Corporate Banner
Satellite Banner
Technology
Networks
Scientific Communities
 
Become a Member | Sign in
Home>News>This Article
  News
Return

Genome of 700,000-Year-Old Horse Sequenced

Published: Thursday, June 27, 2013
Last Updated: Thursday, June 27, 2013
Bookmark and Share
The oldest genome so far from a prehistoric creature has been sequenced by an international team.

The team, which included Dr Jakob Vinther of the University of Bristol, sequenced and analysed short pieces of DNA molecules preserved in bone-remnants from a horse frozen for the last 700,000 years in the permafrost of Yukon, Canada.

By tracking the genomic changes that transformed prehistoric wild horses into domestic breeds, the researchers have revealed the genetic make-up of modern horses with unprecedented detail.  Their findings are published today in Nature.

DNA molecules can survive in fossils well after an organism dies, not as whole chromosomes but as short pieces that could be assembled back together, like a puzzle.  Sometimes enough molecules survive so that the full genome sequence of an extinct species could be resurrected and over the past few years, the full genome sequence of a few ancient humans and archaic hominins has been characterized – but so far, none dated back more than 70,000 years.  Now Dr Ludovic Orlando and Professor Eske Willerslev from Copenhagen's Centre for GeoGenetics and colleagues have beaten this DNA-record by about 10 times.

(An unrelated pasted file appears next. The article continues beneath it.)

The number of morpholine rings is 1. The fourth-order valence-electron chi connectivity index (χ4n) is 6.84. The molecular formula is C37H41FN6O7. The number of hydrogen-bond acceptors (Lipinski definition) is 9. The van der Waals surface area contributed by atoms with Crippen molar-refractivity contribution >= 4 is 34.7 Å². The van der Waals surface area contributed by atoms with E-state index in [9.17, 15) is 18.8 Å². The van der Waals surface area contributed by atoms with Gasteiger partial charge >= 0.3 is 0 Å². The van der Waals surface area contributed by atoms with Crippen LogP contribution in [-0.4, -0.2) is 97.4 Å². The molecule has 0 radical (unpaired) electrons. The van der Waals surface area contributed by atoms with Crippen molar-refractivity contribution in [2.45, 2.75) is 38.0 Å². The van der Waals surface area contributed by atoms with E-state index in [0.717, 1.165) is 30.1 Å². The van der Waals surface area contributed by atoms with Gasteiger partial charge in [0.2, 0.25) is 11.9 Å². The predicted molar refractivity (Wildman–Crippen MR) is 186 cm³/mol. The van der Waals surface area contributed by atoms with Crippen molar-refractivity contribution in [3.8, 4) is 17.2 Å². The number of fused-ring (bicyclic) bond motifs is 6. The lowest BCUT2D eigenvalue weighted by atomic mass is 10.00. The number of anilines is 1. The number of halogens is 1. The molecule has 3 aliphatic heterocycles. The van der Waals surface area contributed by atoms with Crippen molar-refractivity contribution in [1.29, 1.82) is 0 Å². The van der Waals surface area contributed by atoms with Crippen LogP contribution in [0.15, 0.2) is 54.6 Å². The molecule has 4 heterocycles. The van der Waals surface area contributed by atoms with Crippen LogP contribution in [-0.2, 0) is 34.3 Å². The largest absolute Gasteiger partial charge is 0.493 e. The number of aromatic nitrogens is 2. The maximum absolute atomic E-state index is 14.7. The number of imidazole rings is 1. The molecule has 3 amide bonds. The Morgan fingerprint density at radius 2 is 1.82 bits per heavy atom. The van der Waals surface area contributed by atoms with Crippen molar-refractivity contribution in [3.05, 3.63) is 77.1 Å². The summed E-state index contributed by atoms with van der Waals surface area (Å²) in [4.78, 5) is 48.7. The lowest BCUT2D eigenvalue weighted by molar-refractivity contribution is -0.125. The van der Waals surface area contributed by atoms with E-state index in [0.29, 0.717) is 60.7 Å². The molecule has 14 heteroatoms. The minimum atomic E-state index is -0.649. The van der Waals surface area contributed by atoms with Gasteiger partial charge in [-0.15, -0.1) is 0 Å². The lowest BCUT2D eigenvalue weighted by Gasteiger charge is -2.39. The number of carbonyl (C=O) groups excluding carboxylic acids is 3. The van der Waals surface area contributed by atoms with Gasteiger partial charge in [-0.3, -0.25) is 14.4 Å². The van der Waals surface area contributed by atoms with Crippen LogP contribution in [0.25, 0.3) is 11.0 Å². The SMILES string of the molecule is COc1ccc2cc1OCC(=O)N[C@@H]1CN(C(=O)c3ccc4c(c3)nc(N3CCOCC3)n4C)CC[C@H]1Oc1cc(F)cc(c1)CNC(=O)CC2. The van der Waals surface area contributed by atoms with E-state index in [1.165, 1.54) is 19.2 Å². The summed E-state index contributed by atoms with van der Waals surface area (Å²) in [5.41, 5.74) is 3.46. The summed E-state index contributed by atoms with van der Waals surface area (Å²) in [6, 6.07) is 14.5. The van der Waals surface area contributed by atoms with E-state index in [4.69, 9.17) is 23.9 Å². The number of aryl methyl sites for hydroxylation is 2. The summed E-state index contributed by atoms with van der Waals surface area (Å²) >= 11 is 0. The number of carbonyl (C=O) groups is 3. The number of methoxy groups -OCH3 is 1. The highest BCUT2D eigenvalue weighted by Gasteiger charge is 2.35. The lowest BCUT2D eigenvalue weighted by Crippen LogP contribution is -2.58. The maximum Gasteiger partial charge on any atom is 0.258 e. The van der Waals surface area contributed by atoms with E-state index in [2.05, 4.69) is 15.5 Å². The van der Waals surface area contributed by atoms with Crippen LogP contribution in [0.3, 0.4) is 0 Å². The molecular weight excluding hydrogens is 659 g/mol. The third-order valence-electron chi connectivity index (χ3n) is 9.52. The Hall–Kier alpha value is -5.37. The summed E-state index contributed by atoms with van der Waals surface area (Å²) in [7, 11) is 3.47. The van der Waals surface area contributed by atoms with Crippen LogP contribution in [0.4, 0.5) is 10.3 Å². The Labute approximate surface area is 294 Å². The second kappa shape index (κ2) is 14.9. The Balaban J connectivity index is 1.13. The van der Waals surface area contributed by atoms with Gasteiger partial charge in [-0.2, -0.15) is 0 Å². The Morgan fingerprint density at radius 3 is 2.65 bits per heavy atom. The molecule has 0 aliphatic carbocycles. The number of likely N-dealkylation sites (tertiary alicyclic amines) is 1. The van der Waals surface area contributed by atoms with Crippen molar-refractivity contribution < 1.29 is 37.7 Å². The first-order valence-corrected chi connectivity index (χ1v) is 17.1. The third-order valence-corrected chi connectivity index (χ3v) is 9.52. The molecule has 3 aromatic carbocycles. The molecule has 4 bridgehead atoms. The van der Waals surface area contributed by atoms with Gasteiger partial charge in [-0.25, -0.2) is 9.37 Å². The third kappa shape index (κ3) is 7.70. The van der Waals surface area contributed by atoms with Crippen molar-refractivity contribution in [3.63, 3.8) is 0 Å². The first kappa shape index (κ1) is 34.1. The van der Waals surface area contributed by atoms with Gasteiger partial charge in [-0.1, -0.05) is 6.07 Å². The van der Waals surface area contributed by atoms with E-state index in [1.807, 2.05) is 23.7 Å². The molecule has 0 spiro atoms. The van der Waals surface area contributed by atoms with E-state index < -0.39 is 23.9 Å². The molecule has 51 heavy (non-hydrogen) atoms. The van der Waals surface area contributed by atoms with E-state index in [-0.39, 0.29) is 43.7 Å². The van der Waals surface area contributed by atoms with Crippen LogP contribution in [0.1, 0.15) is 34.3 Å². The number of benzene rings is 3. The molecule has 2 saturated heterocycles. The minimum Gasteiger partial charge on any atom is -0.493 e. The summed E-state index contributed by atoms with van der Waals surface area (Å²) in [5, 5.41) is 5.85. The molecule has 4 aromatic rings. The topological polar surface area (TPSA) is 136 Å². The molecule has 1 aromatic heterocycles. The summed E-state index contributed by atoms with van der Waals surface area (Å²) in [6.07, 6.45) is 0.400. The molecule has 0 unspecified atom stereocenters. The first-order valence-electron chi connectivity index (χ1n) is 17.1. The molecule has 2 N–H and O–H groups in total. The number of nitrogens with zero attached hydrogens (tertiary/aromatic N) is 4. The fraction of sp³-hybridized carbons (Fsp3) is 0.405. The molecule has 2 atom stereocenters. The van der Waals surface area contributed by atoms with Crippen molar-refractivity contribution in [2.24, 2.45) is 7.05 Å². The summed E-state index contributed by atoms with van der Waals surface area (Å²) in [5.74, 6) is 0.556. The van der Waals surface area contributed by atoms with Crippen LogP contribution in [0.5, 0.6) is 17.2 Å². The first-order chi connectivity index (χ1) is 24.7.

Sequencing the first genome from the Middle Pleistocene was by no means straightforward and involved collaboration between researchers from Denmark, China, Canada, the USA, Switzerland, the UK, Norway, France, Sweden and Saudi Arabia.

Dr Vinther's contribution to the study involved looking at the amino acid composition of the bone with a Time of Flight Secondary Ion Mass Spectroscope (TOF-SIMS).  This analysis revealed the presence of abundant secondary ions characteristic of amino-acid peptides, particularly glycine, proline and alanine.  These amino acids are characteristic of collagen which suggested that proteins had survived in situ.

Dr Orlando said: "We first got excited when we detected the signature of amino-acids that suggested proteins had survived.  We got more excited when we proved able to directly sequence collagen peptides.  When we detected blood proteins, it really started looking promising because those are barely preserved.  At that stage, it could well be that ancient DNA could also be preserved."

And indeed DNA was present – in a tiny amount.  Using Helicos true Single DNA Molecule Sequencing, the researchers managed to identify molecular preservation niches in the bone and experimental conditions that enabled finishing the full genome sequence.

Sequencing the genome allowed the scientists to track major genomic changes over the last 700,000 years of evolution of the horse lineage.  By comparing the genome in the 700,000-year-old horse with the genome of a 43,000-year-old horse, six present day horses and the donkey, they found that  the last common ancestor of all modern equids was living about 4.0-4.5 million years ago.  Therefore, the evolutionary radiation underlying the origin of horses, donkeys and zebras reaches back in time twice as long as previously thought.